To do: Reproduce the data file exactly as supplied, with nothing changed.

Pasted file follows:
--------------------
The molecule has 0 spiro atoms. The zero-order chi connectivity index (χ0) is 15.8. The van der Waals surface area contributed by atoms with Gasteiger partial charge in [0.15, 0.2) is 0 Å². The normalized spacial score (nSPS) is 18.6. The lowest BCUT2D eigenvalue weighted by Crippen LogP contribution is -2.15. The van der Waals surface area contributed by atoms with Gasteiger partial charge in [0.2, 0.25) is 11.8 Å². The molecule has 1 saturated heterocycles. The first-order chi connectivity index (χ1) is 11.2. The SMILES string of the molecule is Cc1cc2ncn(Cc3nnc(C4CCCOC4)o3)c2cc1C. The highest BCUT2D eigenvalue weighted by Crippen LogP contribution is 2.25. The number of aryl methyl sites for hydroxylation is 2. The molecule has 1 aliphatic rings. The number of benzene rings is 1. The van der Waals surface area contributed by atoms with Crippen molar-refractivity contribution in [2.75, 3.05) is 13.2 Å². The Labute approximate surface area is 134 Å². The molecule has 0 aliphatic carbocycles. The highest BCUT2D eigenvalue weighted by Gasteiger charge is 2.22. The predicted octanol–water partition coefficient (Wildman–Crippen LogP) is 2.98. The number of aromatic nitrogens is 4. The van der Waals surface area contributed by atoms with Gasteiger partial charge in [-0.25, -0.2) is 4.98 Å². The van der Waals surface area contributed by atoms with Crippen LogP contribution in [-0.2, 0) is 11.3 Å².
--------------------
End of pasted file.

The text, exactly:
The molecule has 0 spiro atoms. The zero-order chi connectivity index (χ0) is 15.8. The van der Waals surface area contributed by atoms with Gasteiger partial charge in [0.15, 0.2) is 0 Å². The normalized spacial score (nSPS) is 18.6. The lowest BCUT2D eigenvalue weighted by Crippen LogP contribution is -2.15. The van der Waals surface area contributed by atoms with Gasteiger partial charge in [0.2, 0.25) is 11.8 Å². The molecule has 1 saturated heterocycles. The first-order chi connectivity index (χ1) is 11.2. The SMILES string of the molecule is Cc1cc2ncn(Cc3nnc(C4CCCOC4)o3)c2cc1C. The highest BCUT2D eigenvalue weighted by Crippen LogP contribution is 2.25. The number of aryl methyl sites for hydroxylation is 2. The molecule has 1 aliphatic rings. The number of benzene rings is 1. The van der Waals surface area contributed by atoms with Crippen molar-refractivity contribution in [2.75, 3.05) is 13.2 Å². The Labute approximate surface area is 134 Å². The molecule has 0 aliphatic carbocycles. The highest BCUT2D eigenvalue weighted by Gasteiger charge is 2.22. The predicted octanol–water partition coefficient (Wildman–Crippen LogP) is 2.98. The number of aromatic nitrogens is 4. The van der Waals surface area contributed by atoms with Gasteiger partial charge in [-0.25, -0.2) is 4.98 Å². The van der Waals surface area contributed by atoms with Crippen LogP contribution in [-0.2, 0) is 11.3 Å².